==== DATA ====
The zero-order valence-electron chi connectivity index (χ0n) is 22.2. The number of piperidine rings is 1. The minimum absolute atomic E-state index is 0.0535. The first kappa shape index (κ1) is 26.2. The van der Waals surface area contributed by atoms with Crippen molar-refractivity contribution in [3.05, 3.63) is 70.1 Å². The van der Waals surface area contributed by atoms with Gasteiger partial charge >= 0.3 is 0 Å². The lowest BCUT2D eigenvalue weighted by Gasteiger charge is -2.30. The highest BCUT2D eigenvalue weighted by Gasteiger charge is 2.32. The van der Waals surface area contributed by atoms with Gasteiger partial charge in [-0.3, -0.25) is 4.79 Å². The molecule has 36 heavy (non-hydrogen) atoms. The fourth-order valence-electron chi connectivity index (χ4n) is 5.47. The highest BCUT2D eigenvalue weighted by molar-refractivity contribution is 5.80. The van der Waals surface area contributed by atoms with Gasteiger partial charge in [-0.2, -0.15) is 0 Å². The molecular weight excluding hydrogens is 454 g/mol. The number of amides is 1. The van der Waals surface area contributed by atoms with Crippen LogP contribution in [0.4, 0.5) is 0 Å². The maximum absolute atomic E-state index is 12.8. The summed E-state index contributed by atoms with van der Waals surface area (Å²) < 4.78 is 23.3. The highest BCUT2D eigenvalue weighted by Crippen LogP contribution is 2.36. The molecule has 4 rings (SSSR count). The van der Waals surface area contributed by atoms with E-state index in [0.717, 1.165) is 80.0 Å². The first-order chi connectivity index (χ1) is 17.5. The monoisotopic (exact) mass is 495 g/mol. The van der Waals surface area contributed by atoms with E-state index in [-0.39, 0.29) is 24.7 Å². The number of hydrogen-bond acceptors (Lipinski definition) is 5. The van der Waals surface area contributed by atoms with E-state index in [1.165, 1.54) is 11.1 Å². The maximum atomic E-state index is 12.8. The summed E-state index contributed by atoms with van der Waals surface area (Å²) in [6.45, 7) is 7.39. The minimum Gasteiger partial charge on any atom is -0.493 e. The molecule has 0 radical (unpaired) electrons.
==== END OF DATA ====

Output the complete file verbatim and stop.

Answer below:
The zero-order valence-electron chi connectivity index (χ0n) is 22.2. The number of piperidine rings is 1. The minimum absolute atomic E-state index is 0.0535. The first kappa shape index (κ1) is 26.2. The van der Waals surface area contributed by atoms with Crippen molar-refractivity contribution in [3.05, 3.63) is 70.1 Å². The van der Waals surface area contributed by atoms with Gasteiger partial charge >= 0.3 is 0 Å². The lowest BCUT2D eigenvalue weighted by Gasteiger charge is -2.30. The highest BCUT2D eigenvalue weighted by Gasteiger charge is 2.32. The van der Waals surface area contributed by atoms with Gasteiger partial charge in [-0.3, -0.25) is 4.79 Å². The molecule has 36 heavy (non-hydrogen) atoms. The fourth-order valence-electron chi connectivity index (χ4n) is 5.47. The highest BCUT2D eigenvalue weighted by molar-refractivity contribution is 5.80. The van der Waals surface area contributed by atoms with Gasteiger partial charge in [-0.2, -0.15) is 0 Å². The molecular weight excluding hydrogens is 454 g/mol. The number of amides is 1. The van der Waals surface area contributed by atoms with Crippen LogP contribution in [0.4, 0.5) is 0 Å². The maximum absolute atomic E-state index is 12.8. The summed E-state index contributed by atoms with van der Waals surface area (Å²) < 4.78 is 23.3. The highest BCUT2D eigenvalue weighted by Crippen LogP contribution is 2.36. The molecule has 4 rings (SSSR count). The van der Waals surface area contributed by atoms with E-state index in [0.717, 1.165) is 80.0 Å². The first-order chi connectivity index (χ1) is 17.5. The monoisotopic (exact) mass is 495 g/mol. The van der Waals surface area contributed by atoms with E-state index in [-0.39, 0.29) is 24.7 Å². The number of hydrogen-bond acceptors (Lipinski definition) is 5. The van der Waals surface area contributed by atoms with E-state index in [1.165, 1.54) is 11.1 Å². The maximum atomic E-state index is 12.8. The summed E-state index contributed by atoms with van der Waals surface area (Å²) in [6.45, 7) is 7.39. The minimum Gasteiger partial charge on any atom is -0.493 e. The molecule has 0 radical (unpaired) electrons.